3 minute read
How many times over the last couple of weeks have you heard someone refer to the unprecedented times we are finding ourselves in? A Black Swan event. Unusual. Unreal even, and for sure it is. As were many other events in our collective history…
The start of the Great Trek in South Africa (1836) was the start of unprecedented times for Boers in Africa. The Spanish Flu lasted from 1918 – 1920 and introduced completely unprecedented times. When Hitler invaded Poland in 1939, it was the start of the second world war. Unprecedented. But does this mean that the unprecedented time you enter after being incapacitated in an accident, a sport injury or losing a loved-one is any less traumatic? Of course not. Unusual times, unprecedented circumstances can be uniquely personal or massively shared – and introduces the concept of relativity. We all experience our trauma based on our current reality. We have a perspective on the extent of it. And because our realities are all different – our experiences are not the same – even our experience of a shared event, as Covid-19 has shown us.
This made me think: How do we formulate this unique perspective? What do we use to measure whether something is in fact unprecedented or traumatic to us – or not? When everything is said and done – how badly will something affect me? Is there a criteria or compass we can use to guide this?
To answer for myself, I wanted to go back to my core.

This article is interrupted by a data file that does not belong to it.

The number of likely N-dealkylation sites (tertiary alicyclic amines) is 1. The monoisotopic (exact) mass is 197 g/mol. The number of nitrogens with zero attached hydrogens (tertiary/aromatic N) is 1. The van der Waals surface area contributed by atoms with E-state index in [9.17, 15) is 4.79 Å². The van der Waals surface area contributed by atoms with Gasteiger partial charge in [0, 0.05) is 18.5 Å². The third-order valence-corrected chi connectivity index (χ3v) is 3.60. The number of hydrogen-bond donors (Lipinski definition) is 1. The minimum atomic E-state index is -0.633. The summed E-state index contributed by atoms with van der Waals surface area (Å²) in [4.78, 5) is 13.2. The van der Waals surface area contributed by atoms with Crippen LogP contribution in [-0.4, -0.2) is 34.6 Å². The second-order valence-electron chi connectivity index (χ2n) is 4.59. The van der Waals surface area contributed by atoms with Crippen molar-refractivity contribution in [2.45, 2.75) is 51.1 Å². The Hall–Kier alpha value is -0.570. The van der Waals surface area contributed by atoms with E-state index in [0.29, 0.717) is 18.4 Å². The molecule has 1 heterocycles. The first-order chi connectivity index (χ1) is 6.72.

First, I went looking for a good way to define “core” – I loved the Merriam-Webster one: “The essential, enduring part of something – central to its being”. So what is my core?
For me – this would include 3 things. With these three core elements, I then challenged myself to see if the current reality impacted me in such a way that it would be classified as trauma, or unprecedented times, or something else entirely.
- Is my Christian belief in any way challenged or compromised?
- Are my husband & kids, extended family & friends, healthy and safe?
- Am I able to deliver meaningful work for a basic, sustainable income?
What I found in this quick exercise, is that when you focus on this core – irrespective of your current context, and then decide to passionately protect it – you get this wonderful thing called perspective.
Having perspective doesn’t mean the situation becomes less critical. Unfortunately – it doesn’t. But it does give you some basic tools to cope better through the state and it builds your resilience characteristics for any future crisis state. These includes:
- An acceptance of the new normal, allowing you to move from denial to action.
- Finding meaning or even gratitude in what has not changed and what really matters.
- Your ability to improvise improves, which allows you to be more entrepreneurial and display a higher level of ingenuity.
So, what about your company’s core? Are you clear about what you will use to give you perspective? The 3 or 4 things you will use to measure the possible impact of an unprecedented event. What are those essential elements? For your company, it could include:
- Your core values
- The relevancy of your core competency/core offering
- Retention of your key talent base
Being clear about this core will help you manage – even survive – through today, the NOW of the unprecedented time. A core will also prepare you to recover and ultimately thrive in the time to follow. Because there will be normal again. A new normal.
May you find your personal and professional perspective through this simple act of looking inward to check your core is intact and then looking outwards with this new perspective and a new sense of appreciation for your reality. And I hope it may help you write your own new normal.
References: Wikipedia // Merriam-Webster Dictionary Online // Harvard Business Review